Volume 3, Number 9 - February 6, 2013

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Halina Rachelson

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Climate Change-main

The Next One Could Be Bigger

By Halina Rachelson

Floridians know hurricanes, and New Englanders don’t. This past fall, most media coverage focused on the North East. We got lucky, this time.

In the aftermath of Hurricane Sandy, Miami-Dade and the surrounding counties wake up being the most at-risk for rising sea-levels and storm surge from storms due to climate change.

Hurricane Sandy was reported to have “left tens of thousands homeless, crippled mass transit, triggered paralyzing gas shortages,” and furthermore, “inflicted billions of dollars in infrastructure damage and cut power to more than 8 million homes” according to The New York Times.

With Miami’s low density and infrastructure at sea level, residents would be stranded more than North Easterners.

Floridians need a car to get almost everywhere. We would completely depend on FEMA’s rescue teams.

A storm surge could make situations highly precarious at Turkey Point, the nuclear power plant sitting atop our drinking supply and at a valuable national park, Biscayne Bay.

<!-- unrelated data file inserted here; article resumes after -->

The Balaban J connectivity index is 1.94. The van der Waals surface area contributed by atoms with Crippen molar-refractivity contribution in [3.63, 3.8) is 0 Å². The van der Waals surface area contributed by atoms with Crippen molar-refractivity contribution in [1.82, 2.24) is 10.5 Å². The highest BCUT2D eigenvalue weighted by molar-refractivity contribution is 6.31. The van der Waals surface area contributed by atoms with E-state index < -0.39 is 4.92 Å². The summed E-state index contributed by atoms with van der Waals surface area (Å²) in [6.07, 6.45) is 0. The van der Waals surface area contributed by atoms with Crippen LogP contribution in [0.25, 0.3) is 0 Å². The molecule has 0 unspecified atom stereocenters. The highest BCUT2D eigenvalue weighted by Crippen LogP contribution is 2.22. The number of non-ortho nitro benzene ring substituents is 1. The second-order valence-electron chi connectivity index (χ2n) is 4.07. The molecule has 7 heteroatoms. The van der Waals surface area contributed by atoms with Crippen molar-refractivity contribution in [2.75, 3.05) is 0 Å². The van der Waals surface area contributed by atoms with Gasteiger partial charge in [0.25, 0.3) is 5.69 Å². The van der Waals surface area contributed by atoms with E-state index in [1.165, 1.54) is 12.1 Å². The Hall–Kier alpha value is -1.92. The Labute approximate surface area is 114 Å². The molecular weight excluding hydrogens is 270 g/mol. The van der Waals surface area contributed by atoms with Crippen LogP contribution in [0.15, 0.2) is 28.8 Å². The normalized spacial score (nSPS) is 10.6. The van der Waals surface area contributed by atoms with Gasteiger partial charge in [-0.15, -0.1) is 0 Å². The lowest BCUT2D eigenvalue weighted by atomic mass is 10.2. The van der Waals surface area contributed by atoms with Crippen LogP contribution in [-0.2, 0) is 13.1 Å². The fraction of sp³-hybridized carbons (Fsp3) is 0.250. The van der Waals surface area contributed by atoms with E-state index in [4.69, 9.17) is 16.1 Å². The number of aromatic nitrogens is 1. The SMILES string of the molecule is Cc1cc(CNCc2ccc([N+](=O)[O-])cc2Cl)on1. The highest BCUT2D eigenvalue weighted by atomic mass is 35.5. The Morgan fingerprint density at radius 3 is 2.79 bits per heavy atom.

Florida Power and Light claims it to be safe, but the Citizens Allied for Safe Energy warns it could result in a Fukushima-like disaster because such power plants are “not built to withstand water.”

The Miami-Dade climate task force has cautioned: “a four-foot rise could drown barrier islands and begin to infiltrate areas of the Everglades and low-lying neighborhoods in the West and suburbs farther inland.”

Government authorities and civic engineers responsible for keeping infrastructure secure are finally beginning to respond.

If they don’t, downtown could become a swamp. Wolfson Campus? Atlantis.

For young Miami Dade College students aspiring to one day own property in the area, be aware that selling a house, as climate change consequences become clearer, will become increasingly difficult.

At this point, we have waited more than thirty years since the Club of Rome, a global think tank, released data concerning human-caused greenhouse gas emissions and planetary warming.

We have long been frogs in the pot, and now that the water is boiling, we must jump into action.

We live on a new planet, which we must adapt to. Climate change can no longer be considered taboo by anyone representing or educating the public.

The longer we wait, the higher costs will be, according to the International Energy Agency.

It’s important to use less energy as individuals and call our politicians to take appropriate action on climate change initiatives.

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Miami Dade College is accredited by the Southern Association of Colleges and Schools Commission on Colleges to award associate and baccalaureate degrees.
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